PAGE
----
As a group project for our final year at the University of Leeds. we researched into, and designed, a potential surveillance robot for use by the security industry. We researched technology and scenarios for potential application, produced a part-working prototype and presented our proposal to our commercial sponsors.
To help communicate possible design directions, and point out the most likely hurdles to over come to our clients, I produced a few quick mock-up scenarios. The idea was to ground the discussion in uses for the design, without setting anything in stone as to how the problems would be solved. To facilitate this, I adapted an existing Google SketchUp model library to quickly illustrate possible directions.
Exploring a container
Investigating a house
- We decided to produce a 3 cart buggy to aid manoeuvrability. This could be aided by using triangular track on each buggy, limiting the area that would come into contact with the ground when on the flat.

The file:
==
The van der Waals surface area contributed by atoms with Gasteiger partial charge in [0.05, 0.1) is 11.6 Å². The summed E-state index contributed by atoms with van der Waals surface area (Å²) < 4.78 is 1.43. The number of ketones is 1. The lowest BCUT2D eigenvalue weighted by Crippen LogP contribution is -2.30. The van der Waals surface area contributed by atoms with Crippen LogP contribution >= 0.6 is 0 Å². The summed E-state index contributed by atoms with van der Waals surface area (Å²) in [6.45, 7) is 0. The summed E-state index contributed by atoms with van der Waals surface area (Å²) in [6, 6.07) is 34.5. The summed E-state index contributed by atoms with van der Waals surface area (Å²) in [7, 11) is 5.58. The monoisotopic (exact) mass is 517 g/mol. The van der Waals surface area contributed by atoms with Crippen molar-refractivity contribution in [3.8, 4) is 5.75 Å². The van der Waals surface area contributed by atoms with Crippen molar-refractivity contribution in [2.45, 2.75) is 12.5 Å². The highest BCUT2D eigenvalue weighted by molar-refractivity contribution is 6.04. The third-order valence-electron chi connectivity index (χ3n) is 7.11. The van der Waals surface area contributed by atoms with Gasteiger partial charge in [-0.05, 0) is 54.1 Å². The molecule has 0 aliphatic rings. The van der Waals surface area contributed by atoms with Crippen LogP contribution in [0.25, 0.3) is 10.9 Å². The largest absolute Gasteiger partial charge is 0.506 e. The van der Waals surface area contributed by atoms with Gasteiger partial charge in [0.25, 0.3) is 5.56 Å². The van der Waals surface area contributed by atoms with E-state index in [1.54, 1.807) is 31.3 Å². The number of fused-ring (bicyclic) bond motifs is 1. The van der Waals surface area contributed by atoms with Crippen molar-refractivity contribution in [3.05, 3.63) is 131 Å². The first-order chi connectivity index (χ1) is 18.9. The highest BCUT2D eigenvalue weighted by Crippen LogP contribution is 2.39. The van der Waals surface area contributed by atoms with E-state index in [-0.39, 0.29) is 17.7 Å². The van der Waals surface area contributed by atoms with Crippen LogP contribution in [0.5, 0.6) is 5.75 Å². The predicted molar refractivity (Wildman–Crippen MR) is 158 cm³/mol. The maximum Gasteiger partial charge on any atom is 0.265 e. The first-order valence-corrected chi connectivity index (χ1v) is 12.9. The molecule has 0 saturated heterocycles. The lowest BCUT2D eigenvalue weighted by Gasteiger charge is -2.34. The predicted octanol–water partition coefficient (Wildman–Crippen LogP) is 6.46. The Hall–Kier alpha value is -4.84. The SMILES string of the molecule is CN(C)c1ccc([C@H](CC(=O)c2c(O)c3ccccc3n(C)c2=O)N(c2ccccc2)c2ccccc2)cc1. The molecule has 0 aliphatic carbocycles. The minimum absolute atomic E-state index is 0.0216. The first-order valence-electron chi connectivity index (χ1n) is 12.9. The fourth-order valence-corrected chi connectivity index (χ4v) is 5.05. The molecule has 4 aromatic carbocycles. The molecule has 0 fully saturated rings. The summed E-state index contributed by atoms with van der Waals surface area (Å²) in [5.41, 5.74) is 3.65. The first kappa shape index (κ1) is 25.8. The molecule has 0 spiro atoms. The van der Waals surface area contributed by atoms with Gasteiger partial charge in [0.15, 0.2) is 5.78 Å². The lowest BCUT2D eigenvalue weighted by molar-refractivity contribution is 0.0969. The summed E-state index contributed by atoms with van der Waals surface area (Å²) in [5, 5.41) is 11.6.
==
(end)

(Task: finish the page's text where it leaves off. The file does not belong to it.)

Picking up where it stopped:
- An option we discussed was a triangular track with a small, fold-out section that would be used to span gaps and add stability.
- Three different methods to raise each buggy when needed for manoeuvring stairs or over obstacles.
- Use of a worm gear, for higher torque and less reversibility in the gear system; to mitigate the added height needed, I explored a design that would allow for a shallow cart while still using a large worm gear.
- To further reduce the height of the buggy I designed a spring loaded track that would squeeze the track upwards and reduce ground clearance.
- An option we discussed was a track lifted at one side by a coaster wheel, enabling greater manoeuvrability.
- Or lifting each track up to enable turning.
Triangular track design with built-in spring bar, saves on the number of parts by building the spring into the track system.
development of design 4 (above)
Using a guide groove, the lifting motor can be set into a worm gear that is bigger than the height available.